def can_afford(path, cards):
    grays = list()
    for segment in path:
        if segment.color == 'Gray':
            if cards.get(segment.color, 0) >= segment.weight:
                cards[segment.color] -= segment.weight
                return False
    for gray in grays:
        # Halp!
    return True

("weight" is the length of the segment in train cars.)

I feel like there's a really trivial solution lurking in here that I just can't put my finger on. Any ideas?

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Computer Science might like this. –  AakashM Jan 23 '13 at 16:44
Are you intentionally ignoring locamotives (wild cards)? –  chepner Jan 23 '13 at 17:29
Yeah, for now I am because I wanted to get the gray routes figured out first to keep the problem simpler for now. –  tonycpsu Jan 23 '13 at 17:36

3 Answers 3

up vote 3 down vote accepted

As Daniel Brückner says, the problem of finding a way to assign colors of cards to gray segments corresponds to the bin packing problem, with the sets of colored cards corresponding to the bins, and the gray segments corresponding to the objects to be packed.

Now, the bin packing problem is NP-hard, but that's not a disaster in this case, because the problem can be solved in pseudo-polynomial time (that is, in time that's polynomial in the size of the bins) using dynamic programming, and that should be good enough for your application, where the size of the bins is limited by the number of cards in the game. Here's an example implementation of bin packing, using the @memoized decorator from the Python Decorator Library. (The Python wiki seems to be down at the moment, but you can find the code on archive.org.)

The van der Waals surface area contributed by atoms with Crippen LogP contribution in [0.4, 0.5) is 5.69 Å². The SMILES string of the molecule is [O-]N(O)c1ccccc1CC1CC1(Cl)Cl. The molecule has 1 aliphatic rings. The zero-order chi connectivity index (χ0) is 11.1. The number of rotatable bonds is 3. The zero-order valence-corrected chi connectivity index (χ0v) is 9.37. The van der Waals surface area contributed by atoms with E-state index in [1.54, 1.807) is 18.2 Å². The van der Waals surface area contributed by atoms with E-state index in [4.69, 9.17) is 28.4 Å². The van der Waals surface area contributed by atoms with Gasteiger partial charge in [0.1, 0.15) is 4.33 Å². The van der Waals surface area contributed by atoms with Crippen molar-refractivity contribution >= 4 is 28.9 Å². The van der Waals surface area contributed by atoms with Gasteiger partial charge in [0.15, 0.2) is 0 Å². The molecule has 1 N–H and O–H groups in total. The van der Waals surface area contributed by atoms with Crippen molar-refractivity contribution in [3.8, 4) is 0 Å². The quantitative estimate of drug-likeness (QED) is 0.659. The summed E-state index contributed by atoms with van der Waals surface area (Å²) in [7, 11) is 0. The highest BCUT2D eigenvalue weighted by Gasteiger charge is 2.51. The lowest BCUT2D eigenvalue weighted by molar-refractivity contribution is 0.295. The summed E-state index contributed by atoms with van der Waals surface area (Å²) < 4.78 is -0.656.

def packing(bins, objects):
    Return a packing of `objects` into `bins`, or None if impossible.
    Both arguments are tuples of numbers, and the packing is
    returned in the form of a list giving the bin number for
    each object.

    >>> packing((4,5,6), (6,5,4))
    [2, 1, 0]
    >>> packing((4,5,6), (1,1,2,4,5))
    [0, 0, 0, 1, 2]
    if not objects:
        return []
    o = objects[0]
    rest = objects[1:]
    for i, b in enumerate(bins):
        if o <= b:
            p = packing(bins[:i] + (b - o,) + bins[i+1:], rest)
            if p is not None:
                return [i] + p
    return None

And this can be used to determine if a path can be followed in Ticket to Ride:

def can_afford(path, cards):
    Return True if `path` can be followed using `cards`, False if not.
    `cards` might be updated, so pass a copy if you don't want that to
    grays = []
    for segment in path:
        c, w = segment.color, segment.weight
        if c == 'Gray':
        elif cards.get(c, 0) >= w:
            cards[c] -= w
            return False
    return packing(tuple(cards.values()), tuple(grays)) is not None